How and why to submit FTC comments on Commercial Surveillance and Data Security (UPDATED)
The deadline is now Friday, November 21. ftccomments.com is the easiest way, or you can use regulations.gov to submit more detailed comments
Originally publishes October 11, last updated November 3 with typo fixes.
The deadline for comments to the Federal Trade Commission (FTC) on commercial surveillance and data security practices that harm consumers has been extended until November 21! This Advance Notice of Proposed Rulemaking (“ANPR”) is the first step in a process that could lead to new regulations to stop companies from abusing our data.
Before we get to the details, let's start with why it's valuable to participate. As Fight for the Future says
We know the companies that profit off our data will dispatch an army of lobbyists to argue for rules in their favor. But if enough of us mobilize we can demand the FTC protect our privacy, data, and lives.
If you've only got a minute, Fight for the Future's webform at ftccomments.com is the easiest way to participate. You can use their standard comment or edit it to include your own stories or opinions. They've also got a handy FAQ, and a long list of supporting organizations including Surveillance Technology Oversight Project, Ultraviolet, Stop Online Violence Against Women, Access Now, EPIC, and Restore the Fourth.
If you've got a little more time, the web form on regulations.gov is also fairly straightforward. There's a text box, as well as the ability to add a file – if your comments are long or include links, tables and images a PDF is the way to go. If you want email confirmation that your submission has been received, make sure to check the opt in box. And remember that comments become part of the public record, so don't include any personal information you include in your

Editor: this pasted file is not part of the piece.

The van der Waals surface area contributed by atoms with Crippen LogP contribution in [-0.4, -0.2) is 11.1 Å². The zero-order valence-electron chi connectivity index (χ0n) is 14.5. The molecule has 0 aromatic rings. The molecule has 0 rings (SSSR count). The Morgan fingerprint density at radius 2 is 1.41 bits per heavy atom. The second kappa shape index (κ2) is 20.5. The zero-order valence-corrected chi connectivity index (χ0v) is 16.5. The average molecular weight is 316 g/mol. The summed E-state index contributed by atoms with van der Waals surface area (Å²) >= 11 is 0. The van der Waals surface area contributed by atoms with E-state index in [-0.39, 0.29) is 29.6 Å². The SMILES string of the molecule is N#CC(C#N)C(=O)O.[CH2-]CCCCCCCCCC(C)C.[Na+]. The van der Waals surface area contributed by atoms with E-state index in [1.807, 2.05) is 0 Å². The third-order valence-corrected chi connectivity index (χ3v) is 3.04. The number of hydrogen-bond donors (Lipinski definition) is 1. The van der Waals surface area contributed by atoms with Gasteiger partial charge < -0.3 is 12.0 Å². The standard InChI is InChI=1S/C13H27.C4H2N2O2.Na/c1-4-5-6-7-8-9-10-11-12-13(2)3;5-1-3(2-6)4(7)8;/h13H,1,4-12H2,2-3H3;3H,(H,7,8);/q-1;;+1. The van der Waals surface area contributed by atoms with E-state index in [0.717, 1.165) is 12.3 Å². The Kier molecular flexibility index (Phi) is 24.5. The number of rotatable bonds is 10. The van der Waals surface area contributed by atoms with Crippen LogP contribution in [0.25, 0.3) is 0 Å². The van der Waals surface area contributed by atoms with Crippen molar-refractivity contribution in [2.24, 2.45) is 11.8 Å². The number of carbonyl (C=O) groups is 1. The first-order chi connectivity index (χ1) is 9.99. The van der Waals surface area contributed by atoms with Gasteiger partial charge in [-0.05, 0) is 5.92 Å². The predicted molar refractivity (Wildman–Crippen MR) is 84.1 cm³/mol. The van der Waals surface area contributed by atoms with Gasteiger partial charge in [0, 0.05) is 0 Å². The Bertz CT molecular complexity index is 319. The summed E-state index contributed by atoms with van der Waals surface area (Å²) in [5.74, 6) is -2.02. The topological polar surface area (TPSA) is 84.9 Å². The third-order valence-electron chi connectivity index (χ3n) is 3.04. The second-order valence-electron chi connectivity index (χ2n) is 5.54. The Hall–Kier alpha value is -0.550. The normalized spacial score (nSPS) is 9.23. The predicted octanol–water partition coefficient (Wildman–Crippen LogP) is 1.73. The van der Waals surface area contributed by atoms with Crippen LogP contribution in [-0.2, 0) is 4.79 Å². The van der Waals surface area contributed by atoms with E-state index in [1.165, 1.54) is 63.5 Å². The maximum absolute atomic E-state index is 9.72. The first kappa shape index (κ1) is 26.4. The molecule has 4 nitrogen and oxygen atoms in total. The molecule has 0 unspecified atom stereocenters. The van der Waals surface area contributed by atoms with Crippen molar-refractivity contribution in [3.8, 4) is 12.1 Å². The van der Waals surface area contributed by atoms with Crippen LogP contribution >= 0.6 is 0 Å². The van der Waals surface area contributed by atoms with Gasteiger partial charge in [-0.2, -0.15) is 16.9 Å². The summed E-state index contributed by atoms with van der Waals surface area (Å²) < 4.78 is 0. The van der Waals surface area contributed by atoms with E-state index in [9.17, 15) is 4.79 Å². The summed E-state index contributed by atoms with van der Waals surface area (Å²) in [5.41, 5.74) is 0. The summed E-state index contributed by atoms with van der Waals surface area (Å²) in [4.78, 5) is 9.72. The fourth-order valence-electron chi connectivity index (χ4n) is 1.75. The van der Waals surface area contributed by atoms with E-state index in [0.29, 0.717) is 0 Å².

What to say in your comments?
Comments can be simple and short; even just saying something like "My personal data shouldn't be exploited, the FTC needs to take action" is useful. Even better is if you can tell a story about yourself or somebody you know.
Or, you can respond to one or more of the 95 (!) questions in the ANPR (also available in a PDF). For example, if you want to emphasize the importance of an opt-in approach (companies have to get consent before using, sharing, or selling your data) as opposed to the opt-out approach that most privacy legislation today takes, question #80 is a perfect opportunity:
Have opt-out choices proved effective in protecting against commercial surveillance? If so, how and in what contexts?
If you're concerned about student privacy, or the way that social media sites exploit kids' and teens' info, check out the questions starting with #13. For example:
What types of commercial surveillance practices involving children and teens’ data are most concerning?
If you're focused on algorithms, AI, and automated decision-making systems, the list of questions starting at #53 are pretty juicy. For example
53. How prevalent is algorithmic error? To what extent is algorithmic error inevitable? If it is inevitable, what are the benefits and costs of allowing companies to employ automated decision-making systems in critical areas, such as housing, credit, and employment? To what extent can companies mitigate algorithmic error in the absence of new trade regulation rules?
54. What are the best ways to measure algorithmic error? Is it more pronounced or happening with more frequency in some sectors than others?
65. How prevalent is algorithmic discrimination based on protected categories such as race, sex, and age? Is such discrimination more pronounced in some sectors than others? If so, which ones?
I'll be submitting an expanded version of my comments at the public forum on Automated Decision Systems and Discrimination, and many non-profits and corporations will no doubt go into much greater detail. But that's certainly not a requirement.
As FTC Commissioner Alvaro Bedoya said at the public forum, shorter comments sharing a story or focusing on a single important pointn can often be the most impactful.
So even though there's a lot going on, if you care about privacy, please consider submitting a comment! The links again:
- ftccomments.com gives you send a pre-written comment that you can customize
- The web form on regulations.gov lets you provide a text comment and optionally upload a file if you want to go into more detail.
Find out more
- The FTC's Fact Sheet on Commercial Surveillance has a lot more information about the ANPR
- regulations.gov has the comments submitted so far – 144 as of October 16.
- Disinfo Defence League's What is the FTC and Why Does it Matter?, a presentation from Nora Benavidez and Carmen Scurato of Free Press, has background